Jason’s interest is in people and cultures and showing people his home waters of the Arctic. The Antarctic is of no interest to him. For while the southern polar regions of Antarctica have never been a permanent home to humans, in the north, the Canadian Arctic is rich with tradition, customs and stories beyond that of the extraordinary tales of European expeditions.

This is the home of the Inuit people, whose ancestors are the Thule people who spread east from Alaska. And Adventure Canada specialises in expeditions through the Arctic, Northwest Passage, Greenland coast, Sable Island, Newfoundland and, of course, Labrador.

They take place on the ice-class Ocean Endeavour which is 137m long and takes up to 198 guests in great comfort. Adventure Canada prefers to run the ship, which can actually accommodate around 300 people, with many fewer than the 198 it has capped its cruises at.

The ship has a shallow draft, allowing it to get into shallow fjords, and delivers guests to shore in 20 Zodiacs.

All of this, of course, comes with Jason’s gentle warning “conditions permitting”.

Which, on this trip, has proved testing.

But, as expedition host David Newland, who works alongside Jason as the “front man” running the entertainment and information side of things and bringing a general bonhomie to the trip, puts it: “If this was a place that was easy to come to you wouldn’t want to come here. This is a tough place — a dramatic place. We are going to look back and know we earned what we got. We have had a clear insight into the nature of this place. This trip caused all of us, the expedition team, and all of you, the guests, to look deeper.”

Singer and storyteller David keeps the days tripping along pleasantly — a skilfully and languidly chatty chap — but Jason sets the tone of the trip.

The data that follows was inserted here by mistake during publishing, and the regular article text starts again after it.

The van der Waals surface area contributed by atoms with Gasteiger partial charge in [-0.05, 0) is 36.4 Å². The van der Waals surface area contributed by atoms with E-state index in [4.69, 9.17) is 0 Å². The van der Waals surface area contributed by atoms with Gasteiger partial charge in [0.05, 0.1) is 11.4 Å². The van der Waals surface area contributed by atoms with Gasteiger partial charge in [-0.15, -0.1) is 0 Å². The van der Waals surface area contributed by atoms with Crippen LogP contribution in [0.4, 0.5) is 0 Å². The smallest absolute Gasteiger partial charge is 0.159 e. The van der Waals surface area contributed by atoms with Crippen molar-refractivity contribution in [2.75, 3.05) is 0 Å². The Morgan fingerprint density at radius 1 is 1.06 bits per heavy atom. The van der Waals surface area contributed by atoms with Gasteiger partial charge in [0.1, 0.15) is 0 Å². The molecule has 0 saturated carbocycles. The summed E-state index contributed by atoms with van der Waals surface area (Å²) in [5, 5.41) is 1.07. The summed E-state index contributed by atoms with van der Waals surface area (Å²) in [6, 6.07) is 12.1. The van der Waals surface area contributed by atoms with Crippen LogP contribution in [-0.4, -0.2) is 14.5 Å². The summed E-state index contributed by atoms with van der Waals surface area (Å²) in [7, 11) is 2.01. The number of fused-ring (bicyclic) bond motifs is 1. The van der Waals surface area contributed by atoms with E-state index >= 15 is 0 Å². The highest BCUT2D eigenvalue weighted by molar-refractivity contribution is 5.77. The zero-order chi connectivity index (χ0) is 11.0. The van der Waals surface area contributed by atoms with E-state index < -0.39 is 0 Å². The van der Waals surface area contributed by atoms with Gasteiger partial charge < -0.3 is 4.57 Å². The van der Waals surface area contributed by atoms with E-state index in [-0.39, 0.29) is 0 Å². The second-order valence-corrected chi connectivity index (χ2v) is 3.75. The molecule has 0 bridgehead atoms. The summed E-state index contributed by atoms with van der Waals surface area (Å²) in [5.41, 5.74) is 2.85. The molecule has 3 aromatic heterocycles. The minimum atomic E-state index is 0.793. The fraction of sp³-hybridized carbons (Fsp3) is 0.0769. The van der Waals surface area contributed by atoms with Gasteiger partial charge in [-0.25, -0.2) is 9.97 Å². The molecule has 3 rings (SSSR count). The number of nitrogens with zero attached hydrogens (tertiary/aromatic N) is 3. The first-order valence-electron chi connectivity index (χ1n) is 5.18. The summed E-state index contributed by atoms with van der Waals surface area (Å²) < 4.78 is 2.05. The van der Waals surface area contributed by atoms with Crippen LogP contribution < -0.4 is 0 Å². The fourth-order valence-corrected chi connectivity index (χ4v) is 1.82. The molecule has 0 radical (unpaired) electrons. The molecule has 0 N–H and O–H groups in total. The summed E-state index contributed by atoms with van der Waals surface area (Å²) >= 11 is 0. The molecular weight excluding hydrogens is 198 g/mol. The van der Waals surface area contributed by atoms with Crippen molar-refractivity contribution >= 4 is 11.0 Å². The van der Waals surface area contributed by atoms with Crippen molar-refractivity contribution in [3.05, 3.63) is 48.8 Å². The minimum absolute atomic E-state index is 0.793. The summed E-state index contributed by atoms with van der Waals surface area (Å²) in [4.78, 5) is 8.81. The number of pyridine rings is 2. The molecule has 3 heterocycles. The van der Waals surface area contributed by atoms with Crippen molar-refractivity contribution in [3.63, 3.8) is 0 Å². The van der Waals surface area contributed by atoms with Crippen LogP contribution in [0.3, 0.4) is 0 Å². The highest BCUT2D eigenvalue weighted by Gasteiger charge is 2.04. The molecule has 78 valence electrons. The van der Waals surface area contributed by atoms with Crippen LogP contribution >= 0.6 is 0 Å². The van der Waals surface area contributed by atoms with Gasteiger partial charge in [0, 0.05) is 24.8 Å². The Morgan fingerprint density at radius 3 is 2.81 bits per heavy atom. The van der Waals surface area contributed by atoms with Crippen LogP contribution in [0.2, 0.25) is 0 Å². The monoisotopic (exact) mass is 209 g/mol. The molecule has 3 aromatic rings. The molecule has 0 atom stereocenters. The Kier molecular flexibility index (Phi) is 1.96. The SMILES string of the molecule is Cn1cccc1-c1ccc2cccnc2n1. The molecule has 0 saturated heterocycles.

“Good morning ... good morning.” Long pause. “Good morning, ladies and gentlemen.” Even his wake-up announcement over the ship’s PA system is given with a rich gentleness.

In the evenings he leads the debrief of the day and cleverly gives a detailed briefing for the next, so we are all well prepared for landings and outings — conditions permitting.

“But,” Jason adds “whatever happens, it’s going to be fantastic ...”

And he’s right.

All in the family

Adventure Canada is truly a family business.

Started by Matthew Swan, his brother Bill and friend Dave Freeze in 1987, it is still very much in the family.

 Matthew’s daughter Cedar Swan is chief executive, and, of course, her husband Jason Edmunds is expedition leader and planner. Cedar’s sister Alana Faber runs operations and brother Matthew is responsible for business development. 

Alana’s husband, Brian, and Matthew’s partner Devon all work in the company. 

Dave Freeze’s sons Daniel and Dawson are there, too. 

This family feel is fundamental to Adventure Canada. It’s personal, and that extends to the extended family of guests.

Stephen Scourfield cruises the icy seas of the Northwest Passage to Greenland. Duration: 06m 40s

Fact File


Stephen Scourfield was a guest of Adventure Canada and Canada Tourism.